Something Groupon This Way Comes

March 11, 2011 § 2 Comments

Have you heard of Groupon? Each day the company offers one group coupon in the market it serves. If enough people agree to purchase the coupon, the deal is available for everyone to use.  If the minimum is not met, the Groupon becomes void.  Last month, there was a Groupon offered for a favorite Thai restaurant in the Short North, Basil. I believe the deal was $10 for $20 worth of food.  I was quick to purchase – my boyfriend and I were sure to go to Basil within the six months that the Groupon was valid.  Groupon is a win-win for the consumer – your coupon makes a low-risk venture of trying out a new business or service, or saves you money on a place you already like to go.

Since I work at ECDI, I have always been curious about how worthwhile Groupon participation is to the small business owner. While it can certainly direct a lot of eyeballs to a website, and feet to a store, is it always a good deal for the business owner?

Some things to keep in mind is that for deals where the consumer pays less than $10 (for example, $5 for $12 worth of coffee), Groupon typically keeps 100% of the money. Additionally, the business owner has no control over how many Groupons are sold, meaning that the volume of Groupons bought could be more than a small business can handle.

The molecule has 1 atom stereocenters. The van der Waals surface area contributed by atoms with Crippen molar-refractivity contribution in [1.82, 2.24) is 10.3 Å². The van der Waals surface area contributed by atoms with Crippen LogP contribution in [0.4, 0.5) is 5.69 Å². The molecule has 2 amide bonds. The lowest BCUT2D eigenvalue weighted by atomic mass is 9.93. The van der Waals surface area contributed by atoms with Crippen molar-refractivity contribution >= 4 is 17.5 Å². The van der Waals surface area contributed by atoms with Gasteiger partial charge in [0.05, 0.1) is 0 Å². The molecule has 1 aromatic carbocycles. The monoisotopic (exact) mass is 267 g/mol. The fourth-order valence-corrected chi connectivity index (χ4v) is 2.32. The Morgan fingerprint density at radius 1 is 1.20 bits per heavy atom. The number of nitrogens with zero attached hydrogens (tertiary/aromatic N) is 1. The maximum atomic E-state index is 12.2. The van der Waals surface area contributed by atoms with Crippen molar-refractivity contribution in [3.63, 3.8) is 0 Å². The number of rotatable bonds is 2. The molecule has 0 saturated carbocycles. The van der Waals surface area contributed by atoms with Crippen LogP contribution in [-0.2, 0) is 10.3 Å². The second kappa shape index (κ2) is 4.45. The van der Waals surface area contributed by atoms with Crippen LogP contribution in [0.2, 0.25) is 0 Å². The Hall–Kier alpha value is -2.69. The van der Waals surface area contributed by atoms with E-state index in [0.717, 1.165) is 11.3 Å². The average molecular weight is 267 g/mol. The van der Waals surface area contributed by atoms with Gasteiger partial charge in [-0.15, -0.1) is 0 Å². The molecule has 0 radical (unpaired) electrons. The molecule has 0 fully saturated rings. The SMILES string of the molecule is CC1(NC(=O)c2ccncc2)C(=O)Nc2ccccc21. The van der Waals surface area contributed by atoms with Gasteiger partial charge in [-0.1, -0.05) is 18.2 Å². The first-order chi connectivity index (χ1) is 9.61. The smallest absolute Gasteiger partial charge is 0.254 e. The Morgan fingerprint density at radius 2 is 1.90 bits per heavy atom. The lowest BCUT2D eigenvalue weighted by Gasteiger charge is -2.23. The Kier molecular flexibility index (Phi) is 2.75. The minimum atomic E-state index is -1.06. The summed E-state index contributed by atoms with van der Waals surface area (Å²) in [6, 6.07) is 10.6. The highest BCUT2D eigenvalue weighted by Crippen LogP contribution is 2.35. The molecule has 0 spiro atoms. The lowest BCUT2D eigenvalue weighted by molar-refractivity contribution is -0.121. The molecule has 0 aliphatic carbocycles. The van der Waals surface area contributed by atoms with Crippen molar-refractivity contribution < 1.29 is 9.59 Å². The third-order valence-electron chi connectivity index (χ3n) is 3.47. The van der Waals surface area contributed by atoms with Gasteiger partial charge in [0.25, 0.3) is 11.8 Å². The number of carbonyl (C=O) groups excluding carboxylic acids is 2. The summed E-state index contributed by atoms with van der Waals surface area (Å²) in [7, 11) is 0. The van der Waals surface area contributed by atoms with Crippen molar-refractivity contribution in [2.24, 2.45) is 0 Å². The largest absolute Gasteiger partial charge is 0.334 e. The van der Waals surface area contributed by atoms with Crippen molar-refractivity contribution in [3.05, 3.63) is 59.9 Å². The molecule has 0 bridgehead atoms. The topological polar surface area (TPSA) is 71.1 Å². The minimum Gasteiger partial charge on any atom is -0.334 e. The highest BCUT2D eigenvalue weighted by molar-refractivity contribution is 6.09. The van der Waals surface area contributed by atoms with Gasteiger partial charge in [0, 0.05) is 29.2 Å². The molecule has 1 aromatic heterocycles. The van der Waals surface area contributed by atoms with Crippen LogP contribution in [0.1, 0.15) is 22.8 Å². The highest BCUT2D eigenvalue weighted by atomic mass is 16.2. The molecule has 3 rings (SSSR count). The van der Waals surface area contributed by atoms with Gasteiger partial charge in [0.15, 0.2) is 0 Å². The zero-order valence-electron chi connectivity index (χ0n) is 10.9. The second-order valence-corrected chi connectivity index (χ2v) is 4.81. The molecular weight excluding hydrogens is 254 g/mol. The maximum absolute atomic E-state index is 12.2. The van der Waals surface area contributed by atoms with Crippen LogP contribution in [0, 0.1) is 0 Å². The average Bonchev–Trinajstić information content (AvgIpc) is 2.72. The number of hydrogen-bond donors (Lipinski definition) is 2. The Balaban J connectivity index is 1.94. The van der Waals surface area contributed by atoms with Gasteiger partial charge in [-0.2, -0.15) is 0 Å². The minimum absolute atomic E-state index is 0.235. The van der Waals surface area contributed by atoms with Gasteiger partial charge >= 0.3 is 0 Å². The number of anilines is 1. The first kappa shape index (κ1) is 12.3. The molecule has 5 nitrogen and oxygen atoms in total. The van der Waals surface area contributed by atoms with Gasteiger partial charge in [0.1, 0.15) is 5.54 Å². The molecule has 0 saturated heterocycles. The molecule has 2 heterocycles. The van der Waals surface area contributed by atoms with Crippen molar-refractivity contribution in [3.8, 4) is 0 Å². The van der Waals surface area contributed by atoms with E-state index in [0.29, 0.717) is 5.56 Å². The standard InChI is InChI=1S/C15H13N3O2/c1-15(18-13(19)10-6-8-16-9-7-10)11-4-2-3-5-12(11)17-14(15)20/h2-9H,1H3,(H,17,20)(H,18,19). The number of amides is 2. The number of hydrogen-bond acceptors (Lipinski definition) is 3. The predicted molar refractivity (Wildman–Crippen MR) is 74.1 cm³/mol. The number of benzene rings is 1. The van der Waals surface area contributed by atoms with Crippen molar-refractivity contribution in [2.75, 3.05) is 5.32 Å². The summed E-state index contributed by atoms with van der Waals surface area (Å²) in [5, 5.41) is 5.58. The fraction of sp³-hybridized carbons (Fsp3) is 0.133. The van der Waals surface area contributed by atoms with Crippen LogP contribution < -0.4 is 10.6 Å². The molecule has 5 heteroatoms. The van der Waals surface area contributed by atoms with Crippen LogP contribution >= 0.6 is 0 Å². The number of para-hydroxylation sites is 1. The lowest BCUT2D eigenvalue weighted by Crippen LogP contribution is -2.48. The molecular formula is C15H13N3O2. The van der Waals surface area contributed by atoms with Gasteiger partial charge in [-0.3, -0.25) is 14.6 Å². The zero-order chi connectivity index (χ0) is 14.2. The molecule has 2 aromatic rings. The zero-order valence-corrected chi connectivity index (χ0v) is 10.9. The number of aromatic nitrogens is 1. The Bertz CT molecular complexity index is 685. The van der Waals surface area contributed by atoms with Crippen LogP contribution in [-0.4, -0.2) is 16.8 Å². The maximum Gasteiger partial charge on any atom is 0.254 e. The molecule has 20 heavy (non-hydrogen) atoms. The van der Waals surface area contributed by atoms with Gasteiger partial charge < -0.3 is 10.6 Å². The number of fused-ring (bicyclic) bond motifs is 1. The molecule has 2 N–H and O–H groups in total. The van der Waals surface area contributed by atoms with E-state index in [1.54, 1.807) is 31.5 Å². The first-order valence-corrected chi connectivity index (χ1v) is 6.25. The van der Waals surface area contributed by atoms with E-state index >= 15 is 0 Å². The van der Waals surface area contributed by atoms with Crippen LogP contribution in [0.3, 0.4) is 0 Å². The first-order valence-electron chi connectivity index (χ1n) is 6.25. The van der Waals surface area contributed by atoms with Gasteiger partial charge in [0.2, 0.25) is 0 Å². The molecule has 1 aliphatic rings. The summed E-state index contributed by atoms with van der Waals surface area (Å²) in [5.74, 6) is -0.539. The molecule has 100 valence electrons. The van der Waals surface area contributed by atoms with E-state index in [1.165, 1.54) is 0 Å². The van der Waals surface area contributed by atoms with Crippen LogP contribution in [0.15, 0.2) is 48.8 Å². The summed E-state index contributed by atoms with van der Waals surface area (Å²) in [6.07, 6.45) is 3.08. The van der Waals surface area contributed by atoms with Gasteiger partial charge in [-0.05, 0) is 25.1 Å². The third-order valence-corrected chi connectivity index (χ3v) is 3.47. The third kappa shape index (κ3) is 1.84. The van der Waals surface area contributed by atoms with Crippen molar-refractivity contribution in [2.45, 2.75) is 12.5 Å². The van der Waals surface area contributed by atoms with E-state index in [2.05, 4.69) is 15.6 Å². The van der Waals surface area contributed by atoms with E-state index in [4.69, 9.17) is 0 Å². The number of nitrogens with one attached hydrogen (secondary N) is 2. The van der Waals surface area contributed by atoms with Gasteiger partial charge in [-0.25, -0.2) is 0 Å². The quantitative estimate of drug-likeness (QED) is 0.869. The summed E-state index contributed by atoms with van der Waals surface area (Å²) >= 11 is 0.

Groupon can be a great longitudinal investment in the visibility of your business, but make sure you’ll be able to keep the lights on after the foot traffic dies down.

For a small business owner in Portland’s take on the Groupon experience, click here.

For more information about Groupon, click here.

Edited to add: In Columbus, Groupon takes 60% of the cost of each Groupon.

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§ 2 Responses to Something Groupon This Way Comes

  • Walker Evans says:

    Fudha.com is a great local alternative to the national deal-of-the-day sites. Additionally, they give $1 for every gift card sold to the Mid Ohio Foodbank, and have donated over $13,500 to date.

  • Amy Szabo says:

    I was excited about group on when I first came out but have since unsubscribed because it seemed to be moving away from local biz to providing discounts to chain stores like Barnes and Noble. And to piggyback on Walker’s comment, SBB’s Big Deal is another local alternative to the national sites. And I’m not even going to mention the superbowl ad…oops, I just did!

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